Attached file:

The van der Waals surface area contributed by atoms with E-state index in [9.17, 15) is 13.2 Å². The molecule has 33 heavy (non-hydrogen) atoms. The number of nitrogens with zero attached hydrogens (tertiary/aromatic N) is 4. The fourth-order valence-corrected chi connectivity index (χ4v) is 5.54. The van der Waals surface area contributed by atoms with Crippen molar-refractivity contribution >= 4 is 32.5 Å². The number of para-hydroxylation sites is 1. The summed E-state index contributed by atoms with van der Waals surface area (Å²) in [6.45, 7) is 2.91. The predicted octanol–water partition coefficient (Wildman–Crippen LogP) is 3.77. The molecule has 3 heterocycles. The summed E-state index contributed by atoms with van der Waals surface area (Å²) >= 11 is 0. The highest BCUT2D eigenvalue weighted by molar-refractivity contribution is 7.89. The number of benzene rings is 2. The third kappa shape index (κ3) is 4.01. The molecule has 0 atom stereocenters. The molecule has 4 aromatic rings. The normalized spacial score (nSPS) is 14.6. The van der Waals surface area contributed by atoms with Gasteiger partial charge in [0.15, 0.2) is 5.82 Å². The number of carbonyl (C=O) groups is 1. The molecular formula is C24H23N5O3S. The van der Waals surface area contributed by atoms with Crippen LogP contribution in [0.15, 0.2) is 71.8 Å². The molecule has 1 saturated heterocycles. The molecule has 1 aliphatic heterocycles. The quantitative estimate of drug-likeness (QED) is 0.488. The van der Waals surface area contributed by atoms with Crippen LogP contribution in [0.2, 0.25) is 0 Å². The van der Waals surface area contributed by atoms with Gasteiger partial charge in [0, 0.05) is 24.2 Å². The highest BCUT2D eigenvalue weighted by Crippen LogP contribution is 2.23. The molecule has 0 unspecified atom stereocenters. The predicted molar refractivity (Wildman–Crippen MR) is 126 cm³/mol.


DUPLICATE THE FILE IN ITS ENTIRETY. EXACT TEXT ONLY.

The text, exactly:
The van der Waals surface area contributed by atoms with E-state index in [9.17, 15) is 13.2 Å². The molecule has 33 heavy (non-hydrogen) atoms. The number of nitrogens with zero attached hydrogens (tertiary/aromatic N) is 4. The fourth-order valence-corrected chi connectivity index (χ4v) is 5.54. The van der Waals surface area contributed by atoms with Crippen molar-refractivity contribution >= 4 is 32.5 Å². The number of para-hydroxylation sites is 1. The summed E-state index contributed by atoms with van der Waals surface area (Å²) in [6.45, 7) is 2.91. The predicted octanol–water partition coefficient (Wildman–Crippen LogP) is 3.77. The molecule has 3 heterocycles. The summed E-state index contributed by atoms with van der Waals surface area (Å²) >= 11 is 0. The highest BCUT2D eigenvalue weighted by molar-refractivity contribution is 7.89. The number of benzene rings is 2. The third kappa shape index (κ3) is 4.01. The molecule has 0 atom stereocenters. The molecule has 4 aromatic rings. The normalized spacial score (nSPS) is 14.6. The van der Waals surface area contributed by atoms with Gasteiger partial charge in [0.15, 0.2) is 5.82 Å². The number of carbonyl (C=O) groups is 1. The molecular formula is C24H23N5O3S. The van der Waals surface area contributed by atoms with Crippen LogP contribution in [0.15, 0.2) is 71.8 Å². The molecule has 1 saturated heterocycles. The molecule has 1 aliphatic heterocycles. The quantitative estimate of drug-likeness (QED) is 0.488. The van der Waals surface area contributed by atoms with Crippen LogP contribution in [0.2, 0.25) is 0 Å². The van der Waals surface area contributed by atoms with Gasteiger partial charge in [0, 0.05) is 24.2 Å². The highest BCUT2D eigenvalue weighted by Crippen LogP contribution is 2.23. The molecule has 0 unspecified atom stereocenters. The predicted molar refractivity (Wildman–Crippen MR) is 126 cm³/mol.